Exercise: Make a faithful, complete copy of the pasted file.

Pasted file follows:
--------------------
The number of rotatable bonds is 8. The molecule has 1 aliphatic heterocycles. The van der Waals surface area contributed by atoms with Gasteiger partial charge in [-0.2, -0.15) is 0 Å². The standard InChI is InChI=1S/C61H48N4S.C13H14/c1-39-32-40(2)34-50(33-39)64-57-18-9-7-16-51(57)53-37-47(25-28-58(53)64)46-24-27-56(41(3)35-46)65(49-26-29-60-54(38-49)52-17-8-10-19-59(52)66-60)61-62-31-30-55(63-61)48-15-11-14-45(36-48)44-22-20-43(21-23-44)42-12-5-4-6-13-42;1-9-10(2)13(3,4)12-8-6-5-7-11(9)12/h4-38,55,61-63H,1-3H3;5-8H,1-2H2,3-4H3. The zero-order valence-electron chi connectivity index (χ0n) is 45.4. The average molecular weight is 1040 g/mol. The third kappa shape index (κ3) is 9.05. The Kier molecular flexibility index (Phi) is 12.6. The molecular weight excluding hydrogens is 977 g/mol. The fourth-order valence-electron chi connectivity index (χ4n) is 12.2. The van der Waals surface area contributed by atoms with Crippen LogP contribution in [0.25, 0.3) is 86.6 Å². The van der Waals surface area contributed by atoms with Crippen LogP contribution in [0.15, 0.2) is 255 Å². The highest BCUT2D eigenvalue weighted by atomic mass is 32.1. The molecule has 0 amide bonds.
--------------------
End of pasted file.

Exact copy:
The number of rotatable bonds is 8. The molecule has 1 aliphatic heterocycles. The van der Waals surface area contributed by atoms with Gasteiger partial charge in [-0.2, -0.15) is 0 Å². The standard InChI is InChI=1S/C61H48N4S.C13H14/c1-39-32-40(2)34-50(33-39)64-57-18-9-7-16-51(57)53-37-47(25-28-58(53)64)46-24-27-56(41(3)35-46)65(49-26-29-60-54(38-49)52-17-8-10-19-59(52)66-60)61-62-31-30-55(63-61)48-15-11-14-45(36-48)44-22-20-43(21-23-44)42-12-5-4-6-13-42;1-9-10(2)13(3,4)12-8-6-5-7-11(9)12/h4-38,55,61-63H,1-3H3;5-8H,1-2H2,3-4H3. The zero-order valence-electron chi connectivity index (χ0n) is 45.4. The average molecular weight is 1040 g/mol. The third kappa shape index (κ3) is 9.05. The Kier molecular flexibility index (Phi) is 12.6. The molecular weight excluding hydrogens is 977 g/mol. The fourth-order valence-electron chi connectivity index (χ4n) is 12.2. The van der Waals surface area contributed by atoms with Crippen LogP contribution in [0.25, 0.3) is 86.6 Å². The van der Waals surface area contributed by atoms with Crippen LogP contribution in [0.15, 0.2) is 255 Å². The highest BCUT2D eigenvalue weighted by atomic mass is 32.1. The molecule has 0 amide bonds.